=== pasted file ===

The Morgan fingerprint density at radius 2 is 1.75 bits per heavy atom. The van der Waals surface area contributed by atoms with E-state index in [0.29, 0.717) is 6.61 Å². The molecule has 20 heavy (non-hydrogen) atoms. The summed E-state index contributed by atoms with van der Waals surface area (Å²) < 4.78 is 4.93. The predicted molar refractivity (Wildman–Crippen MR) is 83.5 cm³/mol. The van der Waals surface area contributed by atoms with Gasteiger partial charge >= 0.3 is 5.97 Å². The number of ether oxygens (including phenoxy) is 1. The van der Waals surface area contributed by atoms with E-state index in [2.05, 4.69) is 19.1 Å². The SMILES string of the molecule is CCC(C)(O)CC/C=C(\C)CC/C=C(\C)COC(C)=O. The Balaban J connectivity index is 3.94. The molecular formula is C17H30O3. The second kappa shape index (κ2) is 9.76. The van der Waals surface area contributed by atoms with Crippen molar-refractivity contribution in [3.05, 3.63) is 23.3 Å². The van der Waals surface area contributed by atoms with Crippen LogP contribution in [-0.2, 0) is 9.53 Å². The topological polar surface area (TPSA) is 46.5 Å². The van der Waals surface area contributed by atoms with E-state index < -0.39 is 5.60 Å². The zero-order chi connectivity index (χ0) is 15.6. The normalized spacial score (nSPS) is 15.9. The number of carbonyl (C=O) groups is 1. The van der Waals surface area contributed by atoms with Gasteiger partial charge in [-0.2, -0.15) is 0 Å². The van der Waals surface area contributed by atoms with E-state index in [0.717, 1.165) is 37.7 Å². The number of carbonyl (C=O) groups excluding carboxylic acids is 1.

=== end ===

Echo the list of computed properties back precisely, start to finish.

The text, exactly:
The Morgan fingerprint density at radius 2 is 1.75 bits per heavy atom. The van der Waals surface area contributed by atoms with E-state index in [0.29, 0.717) is 6.61 Å². The molecule has 20 heavy (non-hydrogen) atoms. The summed E-state index contributed by atoms with van der Waals surface area (Å²) < 4.78 is 4.93. The predicted molar refractivity (Wildman–Crippen MR) is 83.5 cm³/mol. The van der Waals surface area contributed by atoms with Gasteiger partial charge >= 0.3 is 5.97 Å². The number of ether oxygens (including phenoxy) is 1. The van der Waals surface area contributed by atoms with E-state index in [2.05, 4.69) is 19.1 Å². The SMILES string of the molecule is CCC(C)(O)CC/C=C(\C)CC/C=C(\C)COC(C)=O. The Balaban J connectivity index is 3.94. The molecular formula is C17H30O3. The second kappa shape index (κ2) is 9.76. The van der Waals surface area contributed by atoms with Crippen molar-refractivity contribution in [3.05, 3.63) is 23.3 Å². The van der Waals surface area contributed by atoms with Crippen LogP contribution in [-0.2, 0) is 9.53 Å². The topological polar surface area (TPSA) is 46.5 Å². The van der Waals surface area contributed by atoms with E-state index < -0.39 is 5.60 Å². The zero-order chi connectivity index (χ0) is 15.6. The normalized spacial score (nSPS) is 15.9. The number of carbonyl (C=O) groups is 1. The van der Waals surface area contributed by atoms with Gasteiger partial charge in [-0.2, -0.15) is 0 Å². The van der Waals surface area contributed by atoms with E-state index in [0.717, 1.165) is 37.7 Å². The number of carbonyl (C=O) groups excluding carboxylic acids is 1.